SAN DIEGO — Welcome to Katrina on the Coast. Natural disasters have their own brand of irony. Whereas the problem in New Orleans was too much water, now we know what happens when you don't get enough.
San Diego is one of the most desirable and livable cities in the country — even if it is one of the most expensive. Blessed with perfect weather and friendly people, it has a quality of life that lured my wife and I here almost three years ago. Now we can't imagine living anywhere else.
There's just one little thing that the Chamber of Commerce seems to have left out of the brochure: It turns out that America's Finest City is also America's most flammable.
Take it from a refugee. Many of us here who report and comment on the news found ourselves part of the story as we joined nearly a million people in rushing our families out of the path of one of the most terrifying firestorms in U.S. history.
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The process of evacuating comes in phases. First, there's an automated reverse 911 call from the police department — informing you that you might have to evacuate at some point ("just thought you should know"). Then a few hours later, another call advising that you leave ("just suggesting"). Finally, there's the mandatory order ("you will leave!") and a knock on the door by a police officer telling you that you've got 10 minutes to pack up your life, or however much of it fits in your car, and get going.
But one thing remains difficult to comprehend: the fact that San Diego County is now witness to what is being called the largest evacuation of U.S. civilians since the Civil War.
My wife and I and our two small children left our home Monday morning. We got the first call at about 7 a.m., and by the time the second one came in later that afternoon, we were gone.
In similar situations, some people opt to stay put and take their chances. But there is something about the experience of looking out your front door at a red-orange, smoke-filled sky and hearing reports that the flames are 10 miles away — and then looking at the faces of your children — that focuses the mind.
As a journalist, your instinct is to grab a notebook and head for the fire, even if your editors would never give such an order. When the fire is bearing down on your family, things are different. Daddy instincts take over. You still grab your notebook and laptop — but you also pack baby formula, diapers and bottled water. You grab a few family photos. And you worry about one thing — getting your family the heck out of there.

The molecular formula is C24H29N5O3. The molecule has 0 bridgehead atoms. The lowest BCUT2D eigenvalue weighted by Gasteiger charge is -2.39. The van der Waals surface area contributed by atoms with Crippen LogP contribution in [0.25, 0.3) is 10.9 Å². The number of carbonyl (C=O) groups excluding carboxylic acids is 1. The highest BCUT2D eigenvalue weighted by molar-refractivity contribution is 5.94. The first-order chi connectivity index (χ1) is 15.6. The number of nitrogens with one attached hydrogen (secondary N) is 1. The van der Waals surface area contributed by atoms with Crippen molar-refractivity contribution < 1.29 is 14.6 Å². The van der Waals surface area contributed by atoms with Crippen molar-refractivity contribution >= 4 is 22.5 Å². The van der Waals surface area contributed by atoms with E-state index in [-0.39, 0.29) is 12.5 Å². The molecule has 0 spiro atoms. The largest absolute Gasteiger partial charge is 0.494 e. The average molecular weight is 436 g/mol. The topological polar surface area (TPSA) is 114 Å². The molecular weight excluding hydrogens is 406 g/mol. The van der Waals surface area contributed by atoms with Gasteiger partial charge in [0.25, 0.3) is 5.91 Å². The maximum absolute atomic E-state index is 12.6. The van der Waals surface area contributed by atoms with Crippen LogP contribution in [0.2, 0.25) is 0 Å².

Through it all, you try to make yourself useful even if everything else about the experience makes you feel helpless. What else do you call it when your fate and that of your home and family depend entirely on which way the wind is blowing? And, this week, the Santa Anas were blowing every which way.
And once you get to your place of refuge — in our case, a hotel 30 miles away — you spend all your time thinking about when you can go back. We returned home on Wednesday after the fire changed course, sparing our home and neighborhood. Smoke still filled the air, and ashes covered our driveway.
Many of the 12,000 people who huddled in San Diego's Qualcomm Stadium were not so lucky. Yet they'd probably be the first to resent media comparisons to Katrina and the debacle at the Louisiana Superdome. At Qualcomm, by all accounts, things went smoothly and there were plenty of supplies, volunteers and services to go around.
Unfortunately, there were those who took advantage of San Diego's generosity. After police announced on Wednesday that they would be going through the stadium to check driver's licenses and make sure everyone there was truly an evacuee, several hundred people headed for the exits.
Then there were the six illegal immigrants who — in a despicable act — are suspected of trying to steal truckloads of relief supplies from the stadium. The scoundrels wound up being arrested by Border Patrol agents, who were there to help local enforcement with evacuations and crowd control — and not to enforce immigration law.
As with any disaster, the San Diego fires brought out the best in some people and the worst in others. Luckily, there seems to have been much more of the former than the latter.
I'm not surprised. This area has some new scars, but San Diego is still one fine city.
Ruben Navarrette's e-mail address is firstname.lastname@example.org.
THE SAN DIEGO UNION-TRIBUNE